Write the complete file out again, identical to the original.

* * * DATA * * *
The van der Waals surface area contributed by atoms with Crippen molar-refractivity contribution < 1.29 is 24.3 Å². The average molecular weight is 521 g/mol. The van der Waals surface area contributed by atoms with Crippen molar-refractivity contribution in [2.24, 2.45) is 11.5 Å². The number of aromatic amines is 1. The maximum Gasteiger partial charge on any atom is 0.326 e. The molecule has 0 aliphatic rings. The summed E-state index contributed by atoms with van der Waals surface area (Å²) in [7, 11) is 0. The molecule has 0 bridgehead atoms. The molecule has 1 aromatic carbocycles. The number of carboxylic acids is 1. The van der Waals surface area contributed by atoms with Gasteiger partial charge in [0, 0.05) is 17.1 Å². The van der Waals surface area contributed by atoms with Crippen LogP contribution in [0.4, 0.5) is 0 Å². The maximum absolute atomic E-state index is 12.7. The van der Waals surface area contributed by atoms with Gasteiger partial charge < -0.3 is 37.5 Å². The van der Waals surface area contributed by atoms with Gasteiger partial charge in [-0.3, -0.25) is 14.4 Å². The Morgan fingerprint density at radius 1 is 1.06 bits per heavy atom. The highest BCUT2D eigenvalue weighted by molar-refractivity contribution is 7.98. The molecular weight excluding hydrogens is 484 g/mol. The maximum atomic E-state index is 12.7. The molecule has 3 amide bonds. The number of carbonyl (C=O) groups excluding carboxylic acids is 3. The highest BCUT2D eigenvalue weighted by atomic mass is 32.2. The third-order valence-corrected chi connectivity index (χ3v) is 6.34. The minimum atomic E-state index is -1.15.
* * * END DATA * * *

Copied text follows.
The van der Waals surface area contributed by atoms with Crippen molar-refractivity contribution < 1.29 is 24.3 Å². The average molecular weight is 521 g/mol. The van der Waals surface area contributed by atoms with Crippen molar-refractivity contribution in [2.24, 2.45) is 11.5 Å². The number of aromatic amines is 1. The maximum Gasteiger partial charge on any atom is 0.326 e. The molecule has 0 aliphatic rings. The summed E-state index contributed by atoms with van der Waals surface area (Å²) in [7, 11) is 0. The molecule has 0 bridgehead atoms. The molecule has 1 aromatic carbocycles. The number of carboxylic acids is 1. The van der Waals surface area contributed by atoms with Gasteiger partial charge in [0, 0.05) is 17.1 Å². The van der Waals surface area contributed by atoms with Crippen LogP contribution in [0.4, 0.5) is 0 Å². The maximum absolute atomic E-state index is 12.7. The van der Waals surface area contributed by atoms with Gasteiger partial charge < -0.3 is 37.5 Å². The van der Waals surface area contributed by atoms with Gasteiger partial charge in [-0.3, -0.25) is 14.4 Å². The Morgan fingerprint density at radius 1 is 1.06 bits per heavy atom. The highest BCUT2D eigenvalue weighted by molar-refractivity contribution is 7.98. The molecular weight excluding hydrogens is 484 g/mol. The maximum atomic E-state index is 12.7. The molecule has 3 amide bonds. The number of carbonyl (C=O) groups excluding carboxylic acids is 3. The highest BCUT2D eigenvalue weighted by atomic mass is 32.2. The third-order valence-corrected chi connectivity index (χ3v) is 6.34. The minimum atomic E-state index is -1.15.